A mysterious new villain named Insomnia puts the entire world to sleep to search the minds of the DC Universe. The likes of Batman, The Joker, and Black Adam fall fast asleep against their will. Nonetheless, Punchline seemingly finds herself wide awake and nightmare free!
In Your Dreams
No matter what’s going on in the DC Universe, it is hilarious to see that Punchline is still arrogantly tone deaf. Last time we’ve saw her, Punchline was limping away from her solo book onto better things. Typically, Punchline tends to believe that she is an exceptional rogue in Gotham worthy of Batman’s time. In Knight Terrors: Punchline #1, Alexis Kaye continues to pursue her delusions of grandeur by planning a heist. However, her ego blinds her to the fact that something is off about the job at every stage.
Following their mutiny in Punchline: The Gotham Game, the Royal Flush Gang renews their pledge to Punchline. Consequently, an alternative version joins as her muscle. Particularly, this crew is a one-to-one recreation of the “Walker Family” iteration of the Royal Flush Gang from Batman Beyond. Regardless, they look incredible in Lucas Meyer’s style. Sure, their eerie claylike appearance isn’t practical, but their sharp statuesque figures are endlessly cool. Not to mention, the Marlboro-like color palette pops on their off-white skin like a pack of cigarettes or a deck of playing cards.
Batgirl vs. Punchline
The target of the heist just so happens to be Batgirl’s Clock Tower hideout. As far as my unfun recollection goes, the Batgirls abandon the Clock Tower in Batman #116, and then rebuild by Batgirls #9. Yet, as far as Punchline knows, the tower is completely empty and ready to loot. As apart of her increasingly nonsensical plan, The Royal Flush Gang helps her break into a building to get access codes they obtain before they get there. Fortunately for Alexis, she doesn’t have to use any of her “indispensable skills” due to the effects of Insomnia’s spell.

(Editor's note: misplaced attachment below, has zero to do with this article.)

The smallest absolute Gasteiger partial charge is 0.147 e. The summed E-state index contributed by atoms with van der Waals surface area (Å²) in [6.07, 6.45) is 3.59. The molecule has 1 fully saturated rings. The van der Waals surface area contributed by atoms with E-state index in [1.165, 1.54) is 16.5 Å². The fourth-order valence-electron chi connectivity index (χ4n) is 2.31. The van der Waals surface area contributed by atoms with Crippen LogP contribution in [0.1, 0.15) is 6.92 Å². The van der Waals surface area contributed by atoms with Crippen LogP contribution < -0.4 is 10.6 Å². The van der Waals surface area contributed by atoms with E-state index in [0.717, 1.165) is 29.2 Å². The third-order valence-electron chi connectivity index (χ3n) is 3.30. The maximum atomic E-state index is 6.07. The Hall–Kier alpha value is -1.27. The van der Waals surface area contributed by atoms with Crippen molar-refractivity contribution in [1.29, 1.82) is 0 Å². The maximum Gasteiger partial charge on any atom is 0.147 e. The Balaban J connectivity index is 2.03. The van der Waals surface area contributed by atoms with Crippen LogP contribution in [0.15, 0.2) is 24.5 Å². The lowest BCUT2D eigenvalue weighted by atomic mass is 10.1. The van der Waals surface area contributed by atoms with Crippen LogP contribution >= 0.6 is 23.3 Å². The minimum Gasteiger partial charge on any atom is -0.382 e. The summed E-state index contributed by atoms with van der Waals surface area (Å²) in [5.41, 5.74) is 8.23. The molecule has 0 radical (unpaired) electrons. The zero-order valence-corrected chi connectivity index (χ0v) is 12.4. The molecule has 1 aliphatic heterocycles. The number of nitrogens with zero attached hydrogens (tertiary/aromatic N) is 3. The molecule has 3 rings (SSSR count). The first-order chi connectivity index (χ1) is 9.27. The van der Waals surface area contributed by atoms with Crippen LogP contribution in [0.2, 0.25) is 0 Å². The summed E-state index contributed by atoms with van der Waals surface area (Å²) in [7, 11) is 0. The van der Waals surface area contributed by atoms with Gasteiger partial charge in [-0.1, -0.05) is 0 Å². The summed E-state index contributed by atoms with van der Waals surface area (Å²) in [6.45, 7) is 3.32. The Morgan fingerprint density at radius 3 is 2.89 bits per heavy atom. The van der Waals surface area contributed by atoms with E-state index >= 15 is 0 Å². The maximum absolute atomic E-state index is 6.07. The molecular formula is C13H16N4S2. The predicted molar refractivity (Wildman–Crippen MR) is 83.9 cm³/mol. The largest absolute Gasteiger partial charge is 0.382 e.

Before Punchline gets off too easily, Batgirl shows up to confront her. Smiling like a ghoul, Batgirl creepily stalks the Royal Flush Gang. Of course this leads to a surprisingly brutal battle with each other that ends in blood. In addition, ghosts haunt her every step. However, because Alexis is such an arrogant character, she ignores every bit of foreshadowing in the scenario. Despite Danny Lore writing out her oblivious thoughts, she doesn’t act on any of her suspicions, and steals Batgirl’s motorbike.
A Newer Nightmare
Gratefully, the book closes with a much needed tonal shift. Since the beginning of the issue, Punchline has been totally clueless to her predicament. Not even a zombie-like Batgirl shakes her delusion of superiority. Alex Guimarães illustrates the dire tone by washing over the panels in horrific blood-red lighting. Even as the creature begins to assimilate with the Clock Tower, Punchline refuses to accept reality. Weird as it may be, I think that’s the point. She’s not afraid of the Bat, but afraid of information she can’t control.
The Clock Tower isn’t just a place where Barbara Gordon keeps her Batsuit, but a place that represents knowledge. Coincidentally, as a student of the Joker, Alexis values the hidden knowledge of the Bat-Family. Although Batgirl can defeat the Royal Flush Gang, Punchline confidently puts herself over them and The Joker. It makes sense that within the confines of her mind, the monstrously omniscient Oracle would haunt her subconscious. Furthermore, her insecurity and obsession with self-importance populates her nightmare. Nothing she knows is useful to her, and she spends the book avoiding the truth as if she were wearing noise cancelling headphones.
- You don’t mind reading another Punchline solo.
- You want to keep up with Knight Terrors.
- You genuinely enjoy Lucas Meyer’s artwork.
Overall, Punchline is a hard sell. There is no fun in reading a meandering mystery with a clueless character we already don’t like. I understand the metaphor, it just isn’t working. However, the artwork is a visual treat and action is pleasing from panel to panel. I especially loved the look of the Royal Flush Gang and the Gothic setting. Though it is unexpectedly ironic how Gleb Melnikov’s cover literally implies Punchline is trash. In fact, my worse complaint is that the overarching concept of Knight Terrors and Punchline aren’t interesting. Despite Danny Lore taking a decent dive into her psyche, readers can only look forward to an annoying story of a villain in denial. I hope part two changes my mind.
DISCLAMER: DC Comics provided Batman News with a copy of this comic for the purpose of this review.